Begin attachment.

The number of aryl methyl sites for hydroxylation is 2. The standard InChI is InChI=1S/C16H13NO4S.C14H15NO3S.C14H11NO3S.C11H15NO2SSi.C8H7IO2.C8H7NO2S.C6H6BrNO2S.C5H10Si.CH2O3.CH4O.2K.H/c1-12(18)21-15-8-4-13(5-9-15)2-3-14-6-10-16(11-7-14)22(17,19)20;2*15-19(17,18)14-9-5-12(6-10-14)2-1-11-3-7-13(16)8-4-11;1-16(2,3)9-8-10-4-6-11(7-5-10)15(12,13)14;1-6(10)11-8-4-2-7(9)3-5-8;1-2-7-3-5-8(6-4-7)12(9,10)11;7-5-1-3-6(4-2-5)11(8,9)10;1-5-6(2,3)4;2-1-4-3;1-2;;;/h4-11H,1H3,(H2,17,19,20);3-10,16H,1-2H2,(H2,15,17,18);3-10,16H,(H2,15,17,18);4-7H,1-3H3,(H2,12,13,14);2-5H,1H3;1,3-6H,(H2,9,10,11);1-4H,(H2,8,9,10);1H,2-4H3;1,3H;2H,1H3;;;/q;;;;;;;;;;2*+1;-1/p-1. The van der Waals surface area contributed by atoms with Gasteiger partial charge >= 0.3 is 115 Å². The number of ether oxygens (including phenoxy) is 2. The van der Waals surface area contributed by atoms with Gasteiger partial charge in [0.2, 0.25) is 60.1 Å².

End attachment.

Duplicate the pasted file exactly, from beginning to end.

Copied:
The number of aryl methyl sites for hydroxylation is 2. The standard InChI is InChI=1S/C16H13NO4S.C14H15NO3S.C14H11NO3S.C11H15NO2SSi.C8H7IO2.C8H7NO2S.C6H6BrNO2S.C5H10Si.CH2O3.CH4O.2K.H/c1-12(18)21-15-8-4-13(5-9-15)2-3-14-6-10-16(11-7-14)22(17,19)20;2*15-19(17,18)14-9-5-12(6-10-14)2-1-11-3-7-13(16)8-4-11;1-16(2,3)9-8-10-4-6-11(7-5-10)15(12,13)14;1-6(10)11-8-4-2-7(9)3-5-8;1-2-7-3-5-8(6-4-7)12(9,10)11;7-5-1-3-6(4-2-5)11(8,9)10;1-5-6(2,3)4;2-1-4-3;1-2;;;/h4-11H,1H3,(H2,17,19,20);3-10,16H,1-2H2,(H2,15,17,18);3-10,16H,(H2,15,17,18);4-7H,1-3H3,(H2,12,13,14);2-5H,1H3;1,3-6H,(H2,9,10,11);1-4H,(H2,8,9,10);1H,2-4H3;1,3H;2H,1H3;;;/q;;;;;;;;;;2*+1;-1/p-1. The van der Waals surface area contributed by atoms with Gasteiger partial charge >= 0.3 is 115 Å². The number of ether oxygens (including phenoxy) is 2. The van der Waals surface area contributed by atoms with Gasteiger partial charge in [0.2, 0.25) is 60.1 Å².